CFTC, ex-UBS trader request stay extension as resolution nears in spoofing case
The US regulator and Andre Flotron explain they have reached an agreement on the terms of a proposed Consent Order resolving all of the Commission’s claims against the former trader.
The United States Commodity Futures Trading Commission (CFTC) and ex-UBS precious metals trader Andre Flotron have marked some progress in a spoofing case, as indicated by the latest documents filed with the Connecticut District Court.
In the documents, submitted on Tuesday, September 18th, both parties in the case request for a six-week extension of the stay the Court granted in July this year. The extension is sought for formal reasons.
Let’s recall that in their Joint Motion from July 2018, the parties reported reaching an agreement in principle to resolve the Commission’s claims against Flotron in this matter. Since then, the Division of Enforcement and the ex-trader have reached an agreement on the terms of a proposed Consent Order that would resolve all of the Commission’s claims against the Defendant and would conclude this litigation in its entirety.
As the Division does not possess independent settlement authority but rather presents its settlement recommendations to the Commissioners for approval, it needs extra time to complete certain procedures. Accordingly, to avoid the unnecessary expenditure of resources and to give the Commission time to review the Proposed Order, the parties respectfully request that the Court continue the stay of this matter for an additional six weeks, until October 30th.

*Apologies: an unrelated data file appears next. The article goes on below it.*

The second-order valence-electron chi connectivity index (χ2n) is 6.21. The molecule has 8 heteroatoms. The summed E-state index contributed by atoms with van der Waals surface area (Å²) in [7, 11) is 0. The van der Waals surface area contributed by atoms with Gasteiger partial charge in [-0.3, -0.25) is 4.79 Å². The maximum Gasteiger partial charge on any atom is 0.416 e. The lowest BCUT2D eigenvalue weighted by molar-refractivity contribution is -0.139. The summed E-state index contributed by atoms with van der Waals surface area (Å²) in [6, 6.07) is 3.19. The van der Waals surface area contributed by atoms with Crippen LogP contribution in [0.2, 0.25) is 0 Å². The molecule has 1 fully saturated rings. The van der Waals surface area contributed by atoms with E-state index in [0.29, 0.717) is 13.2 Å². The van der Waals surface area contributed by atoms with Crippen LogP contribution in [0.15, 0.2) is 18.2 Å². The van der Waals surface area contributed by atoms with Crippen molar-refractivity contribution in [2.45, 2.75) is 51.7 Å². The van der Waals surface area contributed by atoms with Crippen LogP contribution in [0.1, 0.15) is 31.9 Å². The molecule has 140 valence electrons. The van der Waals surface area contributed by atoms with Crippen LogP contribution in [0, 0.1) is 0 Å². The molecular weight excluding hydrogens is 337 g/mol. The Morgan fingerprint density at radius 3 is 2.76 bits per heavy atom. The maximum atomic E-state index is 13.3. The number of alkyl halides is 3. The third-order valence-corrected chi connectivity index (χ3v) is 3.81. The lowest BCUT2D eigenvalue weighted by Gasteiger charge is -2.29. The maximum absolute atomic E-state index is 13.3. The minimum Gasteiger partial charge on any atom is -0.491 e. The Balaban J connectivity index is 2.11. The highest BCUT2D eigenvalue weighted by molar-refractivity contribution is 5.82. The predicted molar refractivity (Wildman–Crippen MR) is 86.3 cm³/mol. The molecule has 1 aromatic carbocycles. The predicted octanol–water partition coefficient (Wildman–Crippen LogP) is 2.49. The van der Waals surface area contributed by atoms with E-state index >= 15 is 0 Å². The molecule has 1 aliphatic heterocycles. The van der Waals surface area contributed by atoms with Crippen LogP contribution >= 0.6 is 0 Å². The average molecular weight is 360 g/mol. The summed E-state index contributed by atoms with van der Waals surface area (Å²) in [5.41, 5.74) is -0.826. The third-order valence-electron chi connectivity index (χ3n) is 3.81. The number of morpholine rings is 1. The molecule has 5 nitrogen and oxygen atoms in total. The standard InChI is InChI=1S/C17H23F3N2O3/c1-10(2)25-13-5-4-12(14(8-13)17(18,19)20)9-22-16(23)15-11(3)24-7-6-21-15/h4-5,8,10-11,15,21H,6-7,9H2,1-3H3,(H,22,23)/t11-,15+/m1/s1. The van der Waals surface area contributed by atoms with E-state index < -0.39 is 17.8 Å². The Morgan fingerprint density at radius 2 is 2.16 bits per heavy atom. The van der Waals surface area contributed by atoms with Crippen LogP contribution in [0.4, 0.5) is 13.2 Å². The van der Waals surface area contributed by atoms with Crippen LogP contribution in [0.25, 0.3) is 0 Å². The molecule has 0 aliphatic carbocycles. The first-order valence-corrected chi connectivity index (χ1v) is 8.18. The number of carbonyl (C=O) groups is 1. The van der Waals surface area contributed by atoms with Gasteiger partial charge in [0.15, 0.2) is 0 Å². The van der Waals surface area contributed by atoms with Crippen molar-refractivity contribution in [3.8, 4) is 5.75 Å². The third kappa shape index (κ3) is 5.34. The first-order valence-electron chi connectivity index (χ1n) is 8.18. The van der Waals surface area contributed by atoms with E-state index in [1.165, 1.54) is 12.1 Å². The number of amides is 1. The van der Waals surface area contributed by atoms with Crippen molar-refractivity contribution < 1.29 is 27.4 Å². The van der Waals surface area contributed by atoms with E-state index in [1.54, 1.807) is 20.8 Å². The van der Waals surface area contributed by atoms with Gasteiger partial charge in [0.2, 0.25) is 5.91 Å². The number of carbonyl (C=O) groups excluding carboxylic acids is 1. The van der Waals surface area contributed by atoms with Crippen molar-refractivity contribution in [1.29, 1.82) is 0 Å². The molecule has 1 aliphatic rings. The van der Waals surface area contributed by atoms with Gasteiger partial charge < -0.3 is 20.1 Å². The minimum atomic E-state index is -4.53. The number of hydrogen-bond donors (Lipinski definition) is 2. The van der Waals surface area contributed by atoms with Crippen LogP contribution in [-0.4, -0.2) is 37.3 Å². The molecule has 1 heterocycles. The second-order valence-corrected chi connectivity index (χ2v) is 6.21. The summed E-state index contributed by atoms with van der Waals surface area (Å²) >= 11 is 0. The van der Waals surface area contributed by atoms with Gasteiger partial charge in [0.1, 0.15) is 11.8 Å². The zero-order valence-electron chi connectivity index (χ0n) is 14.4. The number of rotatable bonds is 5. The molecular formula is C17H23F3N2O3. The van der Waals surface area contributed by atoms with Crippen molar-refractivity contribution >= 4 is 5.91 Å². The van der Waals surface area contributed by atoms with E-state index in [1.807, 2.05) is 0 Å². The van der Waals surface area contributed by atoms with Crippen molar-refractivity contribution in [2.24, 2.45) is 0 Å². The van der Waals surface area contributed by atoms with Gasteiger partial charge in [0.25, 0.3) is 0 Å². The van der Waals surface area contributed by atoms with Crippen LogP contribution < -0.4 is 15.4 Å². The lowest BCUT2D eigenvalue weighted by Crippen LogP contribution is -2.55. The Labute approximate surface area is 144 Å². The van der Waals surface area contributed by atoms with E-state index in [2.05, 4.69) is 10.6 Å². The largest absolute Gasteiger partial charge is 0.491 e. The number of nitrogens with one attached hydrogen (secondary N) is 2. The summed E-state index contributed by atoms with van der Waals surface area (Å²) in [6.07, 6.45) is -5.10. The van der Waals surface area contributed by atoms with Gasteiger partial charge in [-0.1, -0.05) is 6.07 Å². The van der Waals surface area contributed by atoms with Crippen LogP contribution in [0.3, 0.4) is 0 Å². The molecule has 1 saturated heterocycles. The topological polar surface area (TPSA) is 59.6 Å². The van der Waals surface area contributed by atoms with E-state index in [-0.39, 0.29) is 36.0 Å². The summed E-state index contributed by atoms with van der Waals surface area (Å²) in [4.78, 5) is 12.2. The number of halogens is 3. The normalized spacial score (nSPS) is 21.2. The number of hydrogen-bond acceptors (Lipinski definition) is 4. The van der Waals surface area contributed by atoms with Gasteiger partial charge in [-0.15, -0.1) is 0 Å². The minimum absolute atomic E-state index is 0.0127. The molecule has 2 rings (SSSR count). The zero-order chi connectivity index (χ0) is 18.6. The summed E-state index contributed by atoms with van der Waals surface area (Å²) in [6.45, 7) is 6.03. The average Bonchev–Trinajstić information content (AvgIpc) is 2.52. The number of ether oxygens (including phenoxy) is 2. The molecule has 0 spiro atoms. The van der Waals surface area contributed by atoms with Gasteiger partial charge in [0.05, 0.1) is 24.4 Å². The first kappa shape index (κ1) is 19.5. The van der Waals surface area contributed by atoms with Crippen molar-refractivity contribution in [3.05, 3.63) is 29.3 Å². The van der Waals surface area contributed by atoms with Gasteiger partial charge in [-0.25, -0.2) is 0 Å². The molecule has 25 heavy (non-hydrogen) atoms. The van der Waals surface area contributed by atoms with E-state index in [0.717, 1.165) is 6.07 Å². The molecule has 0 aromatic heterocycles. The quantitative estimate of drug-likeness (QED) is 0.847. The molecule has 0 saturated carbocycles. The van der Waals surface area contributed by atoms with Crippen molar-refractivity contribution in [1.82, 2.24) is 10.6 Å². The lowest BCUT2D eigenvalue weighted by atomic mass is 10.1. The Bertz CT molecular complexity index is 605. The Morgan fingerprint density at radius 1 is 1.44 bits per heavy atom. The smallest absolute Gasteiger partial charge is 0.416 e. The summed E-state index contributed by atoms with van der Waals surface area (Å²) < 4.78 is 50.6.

In its Complaint, the CFTC alleges that Andre Flotron engaged in a five-year manipulative and deceptive scheme to trick other traders in the precious metals futures market. The regulator says that he placed large bids and offers with the intent to cancel them before execution. Under the allegations, he intended for these “spoof” orders to induce other market participants to transact on smaller, “genuine” orders that he placed on the opposite side of the market.
The CFTC Complaint describes a particular pattern in which Flotron repeatedly placed large orders in same-digit amounts (e.g., 33 lots, 55 lots, 111 lots) opposite small orders in single-digit amounts (e.g., 1 lot, 5 lots, 7 lots). While the small orders were usually placed at the best bid or best offer, he placed the large orders away from the best bid or offer, where they were less likely to be filled. After the small orders were filled, he cancelled the large order. The CFTC Complaint details nine specific examples that are illustrative of the pattern described above.
The CFTC alleges that Flotron traded in this manner from at least 2008 through 2013.
Furthermore, the CFTC says that in 2008, Flotron taught a subordinate to place orders in a similar pattern and, in doing so, he revealed his motive and intent to trick other market participants.
The CFTC accuses the defendant of violations of the anti-spoofing provision of the Commodity Exchange Act (Count I), and of violations of the Act’s and Commission Regulations’ prohibition on manipulative and deceptive devices (Count II).
The case is captioned Commodity Futures Trading Commission v. Flotron (3:18-cv-00158).